-----------------------------------------------------------------
Fitch Ratings has affirmed seven classes and withdrawn the ratings
on two classes of Concord Real Estate CDO 2006-1, Ltd./LLC
reflecting Fitch's base case loss expectation of 30.9%.  Fitch's
performance expectation incorporates prospective views regarding
commercial real estate market values and cash flow declines.

In January 2010, $66.3 million of notes of Concord 2006-1 were
submitted to the trustee for cancellation.  Additional notes were
subsequently submitted for cancellation in November 2010 and
February 2011.  Initially, the trustee rejected the cancellation
and continued to treat the notes as outstanding for purposes of
calculating the interest coverage and par value tests.  The co-
issuers brought an action against the trustee and certain funds
were held in escrow while the litigation was ongoing.  In May
2011, the trustee provided notice that the action was decided in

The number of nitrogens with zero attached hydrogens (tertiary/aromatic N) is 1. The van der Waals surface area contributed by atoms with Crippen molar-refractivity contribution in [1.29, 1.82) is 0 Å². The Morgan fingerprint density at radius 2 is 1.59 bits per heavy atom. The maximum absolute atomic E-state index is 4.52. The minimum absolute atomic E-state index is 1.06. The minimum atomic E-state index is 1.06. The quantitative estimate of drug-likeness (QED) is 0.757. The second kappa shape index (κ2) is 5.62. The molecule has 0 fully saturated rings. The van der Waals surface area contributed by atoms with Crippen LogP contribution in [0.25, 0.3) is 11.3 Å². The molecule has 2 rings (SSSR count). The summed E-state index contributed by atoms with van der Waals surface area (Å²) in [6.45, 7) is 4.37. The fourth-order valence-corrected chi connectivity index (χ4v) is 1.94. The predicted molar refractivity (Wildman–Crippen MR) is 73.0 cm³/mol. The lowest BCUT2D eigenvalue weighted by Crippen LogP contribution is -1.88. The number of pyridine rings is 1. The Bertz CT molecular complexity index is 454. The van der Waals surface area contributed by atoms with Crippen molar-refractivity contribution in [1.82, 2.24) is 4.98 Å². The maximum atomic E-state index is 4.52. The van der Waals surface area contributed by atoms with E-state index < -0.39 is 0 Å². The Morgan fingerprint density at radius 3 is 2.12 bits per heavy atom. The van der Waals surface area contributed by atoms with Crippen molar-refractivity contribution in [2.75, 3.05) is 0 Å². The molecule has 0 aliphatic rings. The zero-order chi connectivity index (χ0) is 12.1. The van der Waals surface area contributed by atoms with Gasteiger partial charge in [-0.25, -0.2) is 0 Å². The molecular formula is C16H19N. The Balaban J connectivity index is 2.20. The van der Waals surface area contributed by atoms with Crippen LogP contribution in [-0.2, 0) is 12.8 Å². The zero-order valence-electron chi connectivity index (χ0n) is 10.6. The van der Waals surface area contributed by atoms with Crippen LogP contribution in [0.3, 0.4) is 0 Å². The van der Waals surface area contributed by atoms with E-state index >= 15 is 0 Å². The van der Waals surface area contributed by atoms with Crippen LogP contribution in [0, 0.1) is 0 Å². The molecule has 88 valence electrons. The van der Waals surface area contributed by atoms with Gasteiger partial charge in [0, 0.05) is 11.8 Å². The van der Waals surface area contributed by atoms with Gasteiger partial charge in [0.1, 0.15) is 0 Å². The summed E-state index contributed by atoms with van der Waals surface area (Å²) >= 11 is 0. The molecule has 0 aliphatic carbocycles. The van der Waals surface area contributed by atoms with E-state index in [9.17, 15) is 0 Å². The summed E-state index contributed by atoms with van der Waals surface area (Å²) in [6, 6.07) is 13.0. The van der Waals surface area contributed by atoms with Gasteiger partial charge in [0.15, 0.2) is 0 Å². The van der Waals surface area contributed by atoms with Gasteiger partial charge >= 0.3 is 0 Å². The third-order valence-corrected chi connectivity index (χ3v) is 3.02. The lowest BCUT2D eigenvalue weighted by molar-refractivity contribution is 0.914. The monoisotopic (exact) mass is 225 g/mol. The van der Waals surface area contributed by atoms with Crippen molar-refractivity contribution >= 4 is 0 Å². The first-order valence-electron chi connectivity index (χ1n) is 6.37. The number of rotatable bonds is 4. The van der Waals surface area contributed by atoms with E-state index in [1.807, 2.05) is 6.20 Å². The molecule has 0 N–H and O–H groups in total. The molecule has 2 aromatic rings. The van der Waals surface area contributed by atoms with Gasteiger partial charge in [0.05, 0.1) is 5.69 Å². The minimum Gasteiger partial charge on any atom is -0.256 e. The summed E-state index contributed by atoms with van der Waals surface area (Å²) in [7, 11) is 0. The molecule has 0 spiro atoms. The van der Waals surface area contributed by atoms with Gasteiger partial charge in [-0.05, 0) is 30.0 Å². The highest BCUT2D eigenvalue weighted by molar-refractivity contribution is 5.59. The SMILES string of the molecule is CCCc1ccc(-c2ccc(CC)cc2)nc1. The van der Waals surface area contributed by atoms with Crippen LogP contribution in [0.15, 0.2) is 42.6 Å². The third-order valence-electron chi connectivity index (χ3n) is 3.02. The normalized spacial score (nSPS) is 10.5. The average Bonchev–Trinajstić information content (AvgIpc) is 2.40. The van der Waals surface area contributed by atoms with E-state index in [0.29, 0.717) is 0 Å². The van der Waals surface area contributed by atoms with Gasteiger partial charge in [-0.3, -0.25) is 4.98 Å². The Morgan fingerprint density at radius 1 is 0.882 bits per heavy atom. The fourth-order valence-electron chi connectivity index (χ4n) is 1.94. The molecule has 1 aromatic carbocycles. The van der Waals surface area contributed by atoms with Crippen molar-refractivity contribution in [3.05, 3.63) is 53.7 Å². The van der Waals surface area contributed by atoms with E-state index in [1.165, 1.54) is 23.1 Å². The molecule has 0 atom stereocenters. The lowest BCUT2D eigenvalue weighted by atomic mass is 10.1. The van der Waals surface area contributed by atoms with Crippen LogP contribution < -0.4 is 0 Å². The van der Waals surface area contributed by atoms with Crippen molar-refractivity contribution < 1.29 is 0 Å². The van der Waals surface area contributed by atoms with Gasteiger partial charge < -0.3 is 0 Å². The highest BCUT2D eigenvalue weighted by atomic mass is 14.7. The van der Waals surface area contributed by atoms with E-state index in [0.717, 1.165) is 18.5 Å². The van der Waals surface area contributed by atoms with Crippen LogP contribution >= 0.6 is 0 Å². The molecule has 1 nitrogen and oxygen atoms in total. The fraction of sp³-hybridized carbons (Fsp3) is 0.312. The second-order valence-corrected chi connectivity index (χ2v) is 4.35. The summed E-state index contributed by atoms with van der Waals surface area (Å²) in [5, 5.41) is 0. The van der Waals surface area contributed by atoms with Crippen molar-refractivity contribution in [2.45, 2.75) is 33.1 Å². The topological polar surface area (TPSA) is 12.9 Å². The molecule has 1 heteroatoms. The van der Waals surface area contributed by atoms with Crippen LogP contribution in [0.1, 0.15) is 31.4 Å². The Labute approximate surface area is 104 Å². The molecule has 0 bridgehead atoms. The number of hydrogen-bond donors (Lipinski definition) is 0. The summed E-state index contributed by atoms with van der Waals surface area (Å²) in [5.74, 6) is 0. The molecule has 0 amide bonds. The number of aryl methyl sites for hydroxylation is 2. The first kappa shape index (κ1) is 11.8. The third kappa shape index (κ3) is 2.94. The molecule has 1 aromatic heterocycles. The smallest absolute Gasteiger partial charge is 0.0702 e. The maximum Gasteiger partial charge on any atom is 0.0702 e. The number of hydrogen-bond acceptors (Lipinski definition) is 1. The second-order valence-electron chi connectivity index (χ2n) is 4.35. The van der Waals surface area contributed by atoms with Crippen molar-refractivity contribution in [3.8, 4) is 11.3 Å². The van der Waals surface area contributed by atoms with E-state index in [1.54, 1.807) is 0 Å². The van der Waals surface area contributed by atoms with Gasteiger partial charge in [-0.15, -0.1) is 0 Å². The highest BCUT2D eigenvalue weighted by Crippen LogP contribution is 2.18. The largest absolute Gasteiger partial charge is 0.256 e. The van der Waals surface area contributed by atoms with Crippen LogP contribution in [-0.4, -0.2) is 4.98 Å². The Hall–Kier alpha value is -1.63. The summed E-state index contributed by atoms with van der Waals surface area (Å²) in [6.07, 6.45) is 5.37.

the co-issuers' favor and is now in the process of restating its
note valuation reports and distributing funds.  The trustee
confirmed that approximately $54 million in principal remains in
escrow. The collateral manager indicated that of this amount,
roughly $20 million will be used to pay down the class A-1 notes
with the balance to remain as principal cash of the CDO.  The
original $66.3 million of note cancellations have been reflected,
but the subsequent note cancellations ($29 million) have not yet
been reflected as of the July trustee report.  As such, classes C
through F have been partially cancelled and classes G and H have
been fully cancelled.  Fitch's review is based on balances
presented in the trustee's most recent note valuation report,